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For a geometric random variable X, $P_X(k) = (1-p)^{k-1}p$, then $$E[X] = \sum_{k=1}^{\infty}k(1-p)^{k-1}p\;.$$ That is ($q = 1 -p$) $$E[X] = p + 2qp + 3q^2p + 4q^3p + \dotso $$

But $$P_{X|X>1}(k) = \begin{cases}(1-p)^{k-2}p\text{ if }k > 1\\ 0\text{ if }k = 1\end{cases}$$ $$E[X|X>1] = \sum_{k=2}^{\infty}k(1-p)^{k-2}p\;,$$ that is $$E[X|X>1] + 1 = 1 + 2p + 3qp + 4q^2p + \dotso$$

So how could $E[X|X>1] = E[X] + 1$?


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I fixed some things in the formatting. Punctuation after a displayed equation should go inside the dollar signs; else it will appear on the beginning of the next line. And ellipsis (...) in math mode is best produced using \dotso (after/between operators) or \dotsc (after/between commas). – joriki Aug 30 '11 at 5:45
We have $E(X)=p+2qp+3q^2p+\cdots$. Also, $E(X|X>1)=2p+3qp+4q^2p+\cdots$. Both of these use your calculations. Find the second minus the first. You will get an infinite geometric series that has sum $1$. (There are more conceptual ways of seeing the answer, without any calculation.) – André Nicolas Aug 30 '11 at 5:51
This is the memoryless property of geometric (and exponential) random variables, and can be extended to $E[X|X>n] = E[X|X>0] + n$ for suitable $n$ – Henry Aug 30 '11 at 7:05
Like @Henry said. Furthermore, for every function $u$ and every nonnegative $n$, $E(u(X)\mid X>n)=E(u(X+n))$. – Did Sep 9 '11 at 13:35
up vote 6 down vote accepted

Since $P_X(k)$ is normalized, we have



$$ \begin{eqnarray} E[X|X>1] &=& \sum_{k=2}^{\infty}k(1-p)^{k-2}p \\ &=& \sum_{k=2}^{\infty}(k-1)(1-p)^{k-2}p+\sum_{k=2}^{\infty}(1-p)^{k-2}p \\ &=& \sum_{k=1}^{\infty}k(1-p)^{k-1}p+1 \\ &=& E[X] + 1 \end{eqnarray} $$

All this is really saying is that since the conditional probability for $k+1$ is the same as the unconditional probability for $k$, the conditional expectation value of $k$ must be the unconditional expectation value of $k+1$.

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A coin has probability $p$ of landing heads, and $q=1-p$ of landing tails. Assume that $p\ne 0$.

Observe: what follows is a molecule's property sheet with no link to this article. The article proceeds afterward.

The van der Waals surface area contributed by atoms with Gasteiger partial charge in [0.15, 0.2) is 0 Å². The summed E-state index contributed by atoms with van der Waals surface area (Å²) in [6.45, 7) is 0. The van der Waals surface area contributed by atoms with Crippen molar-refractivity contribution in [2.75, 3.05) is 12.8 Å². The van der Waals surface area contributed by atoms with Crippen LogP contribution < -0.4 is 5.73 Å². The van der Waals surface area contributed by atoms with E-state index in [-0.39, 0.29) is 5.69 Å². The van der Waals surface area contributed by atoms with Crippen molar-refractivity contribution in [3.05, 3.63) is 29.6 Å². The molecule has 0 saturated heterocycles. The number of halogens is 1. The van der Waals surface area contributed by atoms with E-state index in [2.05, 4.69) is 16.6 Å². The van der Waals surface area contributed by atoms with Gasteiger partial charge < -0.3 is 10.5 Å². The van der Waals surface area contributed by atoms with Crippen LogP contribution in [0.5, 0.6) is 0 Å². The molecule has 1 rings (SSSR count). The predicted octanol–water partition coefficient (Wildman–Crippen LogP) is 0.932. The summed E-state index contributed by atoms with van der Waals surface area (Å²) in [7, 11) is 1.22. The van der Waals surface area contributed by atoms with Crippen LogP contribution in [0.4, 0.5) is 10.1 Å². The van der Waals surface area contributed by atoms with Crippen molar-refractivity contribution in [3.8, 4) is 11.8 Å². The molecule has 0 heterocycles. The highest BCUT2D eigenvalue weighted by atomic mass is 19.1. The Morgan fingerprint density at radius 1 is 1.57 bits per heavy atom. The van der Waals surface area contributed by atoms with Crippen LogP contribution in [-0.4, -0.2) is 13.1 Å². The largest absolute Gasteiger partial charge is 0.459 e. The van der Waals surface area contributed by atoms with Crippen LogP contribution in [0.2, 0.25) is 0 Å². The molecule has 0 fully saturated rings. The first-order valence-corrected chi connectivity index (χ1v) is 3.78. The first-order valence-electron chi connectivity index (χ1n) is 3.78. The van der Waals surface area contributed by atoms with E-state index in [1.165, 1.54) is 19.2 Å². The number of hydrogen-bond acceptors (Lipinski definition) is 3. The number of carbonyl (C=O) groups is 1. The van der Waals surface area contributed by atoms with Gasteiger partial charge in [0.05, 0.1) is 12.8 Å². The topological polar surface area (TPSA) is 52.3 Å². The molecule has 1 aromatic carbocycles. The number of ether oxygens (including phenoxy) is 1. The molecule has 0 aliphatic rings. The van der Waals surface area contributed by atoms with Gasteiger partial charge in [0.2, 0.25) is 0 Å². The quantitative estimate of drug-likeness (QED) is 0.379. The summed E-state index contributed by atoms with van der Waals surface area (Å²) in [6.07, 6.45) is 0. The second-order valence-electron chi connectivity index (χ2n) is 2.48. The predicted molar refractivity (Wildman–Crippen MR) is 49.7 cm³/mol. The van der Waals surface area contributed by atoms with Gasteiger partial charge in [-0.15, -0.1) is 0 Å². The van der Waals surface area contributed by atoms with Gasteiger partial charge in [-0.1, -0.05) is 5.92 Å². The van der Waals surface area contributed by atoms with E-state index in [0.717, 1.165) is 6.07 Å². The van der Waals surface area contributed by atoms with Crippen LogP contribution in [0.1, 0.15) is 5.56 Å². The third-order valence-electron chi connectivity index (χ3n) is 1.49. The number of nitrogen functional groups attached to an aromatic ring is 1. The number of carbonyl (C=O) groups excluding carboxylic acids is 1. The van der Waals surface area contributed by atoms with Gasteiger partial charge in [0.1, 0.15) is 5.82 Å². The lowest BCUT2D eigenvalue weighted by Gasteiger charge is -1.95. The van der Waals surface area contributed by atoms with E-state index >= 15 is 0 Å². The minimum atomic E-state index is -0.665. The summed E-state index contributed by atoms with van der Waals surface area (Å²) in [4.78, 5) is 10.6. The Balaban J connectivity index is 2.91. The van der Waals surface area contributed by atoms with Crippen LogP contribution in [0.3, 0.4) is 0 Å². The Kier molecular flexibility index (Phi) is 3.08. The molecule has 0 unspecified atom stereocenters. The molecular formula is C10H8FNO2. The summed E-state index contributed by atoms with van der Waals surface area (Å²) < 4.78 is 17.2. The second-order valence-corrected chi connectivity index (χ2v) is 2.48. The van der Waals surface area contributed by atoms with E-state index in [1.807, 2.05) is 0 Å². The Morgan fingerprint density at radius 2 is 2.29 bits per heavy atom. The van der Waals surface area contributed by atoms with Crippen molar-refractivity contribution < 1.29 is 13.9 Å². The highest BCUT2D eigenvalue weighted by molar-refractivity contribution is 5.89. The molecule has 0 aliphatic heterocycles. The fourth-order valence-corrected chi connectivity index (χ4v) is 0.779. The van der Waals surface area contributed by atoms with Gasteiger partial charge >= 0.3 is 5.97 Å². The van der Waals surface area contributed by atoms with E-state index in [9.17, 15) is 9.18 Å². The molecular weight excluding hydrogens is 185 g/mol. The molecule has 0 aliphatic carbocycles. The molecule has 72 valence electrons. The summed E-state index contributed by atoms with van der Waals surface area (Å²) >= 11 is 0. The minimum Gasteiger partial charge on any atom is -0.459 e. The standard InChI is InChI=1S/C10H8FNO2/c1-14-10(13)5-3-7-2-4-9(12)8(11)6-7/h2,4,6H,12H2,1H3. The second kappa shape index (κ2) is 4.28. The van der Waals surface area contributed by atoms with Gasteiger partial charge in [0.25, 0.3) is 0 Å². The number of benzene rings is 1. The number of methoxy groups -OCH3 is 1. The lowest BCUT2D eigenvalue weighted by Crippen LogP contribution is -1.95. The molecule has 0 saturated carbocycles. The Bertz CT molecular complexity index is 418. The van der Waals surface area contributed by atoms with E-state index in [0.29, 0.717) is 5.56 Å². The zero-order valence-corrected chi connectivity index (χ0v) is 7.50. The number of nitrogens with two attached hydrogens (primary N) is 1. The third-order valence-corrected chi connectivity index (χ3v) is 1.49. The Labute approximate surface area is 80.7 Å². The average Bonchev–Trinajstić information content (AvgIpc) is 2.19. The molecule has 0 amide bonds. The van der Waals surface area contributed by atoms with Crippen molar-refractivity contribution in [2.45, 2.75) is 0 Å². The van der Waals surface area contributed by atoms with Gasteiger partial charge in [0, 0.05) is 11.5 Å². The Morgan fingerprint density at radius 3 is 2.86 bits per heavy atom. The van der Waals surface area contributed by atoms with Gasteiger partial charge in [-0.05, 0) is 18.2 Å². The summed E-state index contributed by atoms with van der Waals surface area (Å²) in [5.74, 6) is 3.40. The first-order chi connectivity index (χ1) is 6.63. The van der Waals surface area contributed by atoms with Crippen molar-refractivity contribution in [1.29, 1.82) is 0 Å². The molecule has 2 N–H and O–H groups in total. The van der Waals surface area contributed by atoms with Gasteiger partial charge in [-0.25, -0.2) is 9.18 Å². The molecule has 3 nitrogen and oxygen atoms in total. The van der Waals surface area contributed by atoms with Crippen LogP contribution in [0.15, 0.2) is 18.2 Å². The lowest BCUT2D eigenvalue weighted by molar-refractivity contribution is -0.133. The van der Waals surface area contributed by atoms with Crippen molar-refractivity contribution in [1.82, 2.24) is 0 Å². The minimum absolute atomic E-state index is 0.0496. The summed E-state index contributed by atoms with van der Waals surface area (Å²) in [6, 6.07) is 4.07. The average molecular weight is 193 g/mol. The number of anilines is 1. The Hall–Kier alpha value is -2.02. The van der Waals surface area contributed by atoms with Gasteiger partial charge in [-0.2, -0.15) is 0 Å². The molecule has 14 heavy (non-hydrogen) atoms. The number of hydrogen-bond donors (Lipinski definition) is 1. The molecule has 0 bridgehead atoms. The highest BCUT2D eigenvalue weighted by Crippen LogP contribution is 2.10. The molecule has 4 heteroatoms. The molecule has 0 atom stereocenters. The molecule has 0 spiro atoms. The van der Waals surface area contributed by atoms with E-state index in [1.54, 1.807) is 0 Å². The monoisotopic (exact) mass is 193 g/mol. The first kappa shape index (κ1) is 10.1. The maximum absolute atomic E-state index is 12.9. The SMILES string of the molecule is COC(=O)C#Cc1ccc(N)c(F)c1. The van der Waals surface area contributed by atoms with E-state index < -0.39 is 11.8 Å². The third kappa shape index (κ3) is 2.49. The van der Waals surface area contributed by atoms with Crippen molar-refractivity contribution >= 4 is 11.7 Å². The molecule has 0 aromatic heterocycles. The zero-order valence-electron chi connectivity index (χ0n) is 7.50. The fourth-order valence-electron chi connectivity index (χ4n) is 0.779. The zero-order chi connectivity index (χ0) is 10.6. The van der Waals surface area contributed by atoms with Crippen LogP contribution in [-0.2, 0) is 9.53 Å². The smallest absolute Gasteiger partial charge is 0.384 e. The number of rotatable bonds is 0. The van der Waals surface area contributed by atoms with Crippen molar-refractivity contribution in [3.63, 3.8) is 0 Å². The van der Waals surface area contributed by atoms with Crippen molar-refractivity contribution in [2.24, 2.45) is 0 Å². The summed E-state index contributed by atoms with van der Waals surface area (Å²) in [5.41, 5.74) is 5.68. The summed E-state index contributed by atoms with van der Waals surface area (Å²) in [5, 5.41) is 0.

Let $X$ be the total number of tosses until you get a head. Then $X$ has precisely the geometric distribution that you described. One can, as you did, get an expression for $E(X)$ as an infinite series. In fact, it turns out $E(X)=1/p$. But we need neither the series nor its sum to prove the result that is asked for.

Suppose that we are given that $X>1$. This means that our first toss was a tail. Let $Y$ be the additional number of tosses that we must wait for a head. The coin does not remember that the first toss was a tail, so $Y$ has the same distribution, and therefore the same mean, as $X$. In symbols, $E(Y)=E(X)$.

But the total number of tosses, given that $X>1$, is $1+Y$. The $1$ is for the "wasted" first toss. Thus $$E(X|X>1)=E(1+Y)=1+E(Y)=1+E(X).$$

Comment: If you prove the result using the infinite series, you know that the result is true. If you do it more conceptually, you know why the result is true.

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Great answer! which in addition gives $E[X]$ without needing to sum a series, for we have that $E[X\mid X = 1] = 1$, $E[X \mid X > 1] = 1 + E[X]$, and since the events $\{X = 1\}$ and $\{X > 1\}$ have probabilities $p$ and $1-p$, we get $E[X] = p + (1 + E[X])(1-p) = 1 + (1-p)E[X]$, that is, $E[X] = 1/p$. – Dilip Sarwate Sep 24 '11 at 2:12

The "memorylessness" of the geometric distribution implies that the conditional probability distribution of $X$ given that $X\ge\text{any particular integer}$ is the same as the probability distribution of $X+\text{that same integer}$.

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You could have a look at @Henry's comment to the main question. (Additionally, what you write is false since $X\ge1$ almost surely.) – Did Aug 30 '11 at 14:24
Alright, you're starting at 1 rather than 0. So $X+\text{that same integer} - 1$. – Michael Hardy Aug 30 '11 at 17:21
Me? I am not doing anything except reading what the OP wrote. (But what about the first sentence of my previous comment?) – Did Aug 30 '11 at 17:25

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